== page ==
A plan to conduct an initial public offering (IPO) of Osram shares was finally shelved in July of this year (see below). Instead, Siemens will take a different route, and will spin off 80.5% of Osram’s shares to existing Siemens shareholders.
The transaction will result in Siemens’ shareholders receiving one Osram share for every ten Siemens shares.
However, Siemens still intends to retain a minority stake in Osram, in which it wants to remain “a long-term anchor shareholder.” To this end, Siemens AG will retain a 17% stake in Osram following the spinoff, with the Siemens Pension Trust holding the remaining 2.5%.
An article on the Fox Business website, which predicted the spinoff, said that the stake retained by Siemens is “below the amount that allows veto power but enough to ensure a stable minority at shareholder meetings.” Also, remaining below the 20% level gives Siemens the advantage that it will no longer have to include Osram in its financial reporting.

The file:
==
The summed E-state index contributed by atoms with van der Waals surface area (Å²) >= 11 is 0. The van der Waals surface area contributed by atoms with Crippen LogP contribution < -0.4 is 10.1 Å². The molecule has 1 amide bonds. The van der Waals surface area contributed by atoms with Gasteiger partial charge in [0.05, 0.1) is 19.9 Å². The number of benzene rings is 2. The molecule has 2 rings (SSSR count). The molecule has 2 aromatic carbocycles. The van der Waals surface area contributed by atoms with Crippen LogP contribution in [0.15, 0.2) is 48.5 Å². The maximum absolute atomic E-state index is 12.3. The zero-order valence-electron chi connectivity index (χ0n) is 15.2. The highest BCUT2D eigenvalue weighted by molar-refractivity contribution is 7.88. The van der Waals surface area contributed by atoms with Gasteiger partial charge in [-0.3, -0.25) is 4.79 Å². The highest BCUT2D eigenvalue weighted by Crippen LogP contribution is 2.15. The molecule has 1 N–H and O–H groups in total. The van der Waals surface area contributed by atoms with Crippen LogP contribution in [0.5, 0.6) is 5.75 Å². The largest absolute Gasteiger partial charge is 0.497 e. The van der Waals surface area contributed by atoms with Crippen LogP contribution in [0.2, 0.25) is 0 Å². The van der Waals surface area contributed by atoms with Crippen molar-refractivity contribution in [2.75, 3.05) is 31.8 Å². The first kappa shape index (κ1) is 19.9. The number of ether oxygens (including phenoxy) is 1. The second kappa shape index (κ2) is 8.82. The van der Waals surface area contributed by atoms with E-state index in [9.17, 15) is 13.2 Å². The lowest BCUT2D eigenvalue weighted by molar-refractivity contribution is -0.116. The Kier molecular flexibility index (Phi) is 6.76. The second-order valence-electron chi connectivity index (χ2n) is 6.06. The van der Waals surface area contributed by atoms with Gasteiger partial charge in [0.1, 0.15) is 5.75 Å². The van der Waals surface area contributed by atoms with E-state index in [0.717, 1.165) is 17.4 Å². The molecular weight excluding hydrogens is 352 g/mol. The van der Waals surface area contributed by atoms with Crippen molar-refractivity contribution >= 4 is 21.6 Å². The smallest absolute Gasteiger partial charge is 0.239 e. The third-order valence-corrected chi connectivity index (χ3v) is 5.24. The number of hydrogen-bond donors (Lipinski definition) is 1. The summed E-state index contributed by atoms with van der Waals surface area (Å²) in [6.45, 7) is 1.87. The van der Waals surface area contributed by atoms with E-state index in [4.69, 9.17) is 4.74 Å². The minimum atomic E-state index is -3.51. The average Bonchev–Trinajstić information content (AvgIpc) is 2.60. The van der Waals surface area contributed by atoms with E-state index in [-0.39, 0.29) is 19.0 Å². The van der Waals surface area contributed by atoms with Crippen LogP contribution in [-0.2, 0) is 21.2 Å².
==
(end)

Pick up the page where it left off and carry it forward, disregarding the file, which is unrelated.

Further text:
Implementation of the spinoff plans will require the approval of at least three-quarters of existing shareholders. The decision will be made at the Annual Shareholders’ Meeting on January 23, 2013.
Although an IPO remained a possibility through the early part of 2012, the plan was subsequently shelved. In July 2012, Siemens stated that it “no longer considers it highly probable to complete the original plan to dispose of Osram via an IPO by the end of calendar 2012.”
Spinning off Osram will make the public listing “more independent of capital market conditions,” said Siemens, adding: “These moves will provide Osram with the independence it needs as well as more flexible financing options.”
At Strategies in Light Europe 2012, Osram’s Christian Schraft said that the company’s revenue for fiscal 2011 (ended September 30, 2011) was around EUR 5 billion, of which around 25% was from solid-state lighting.
Osram is one of the most highly vertically integrated companies in the lighting industry. Its products range from LED chips and packaged components manufactured by its Osram Opto Semiconductors subsidiary, all the way through to fixtures, systems and intelligent systems supplied by other companies recently acquired by Osram, such as Traxon and Siteco.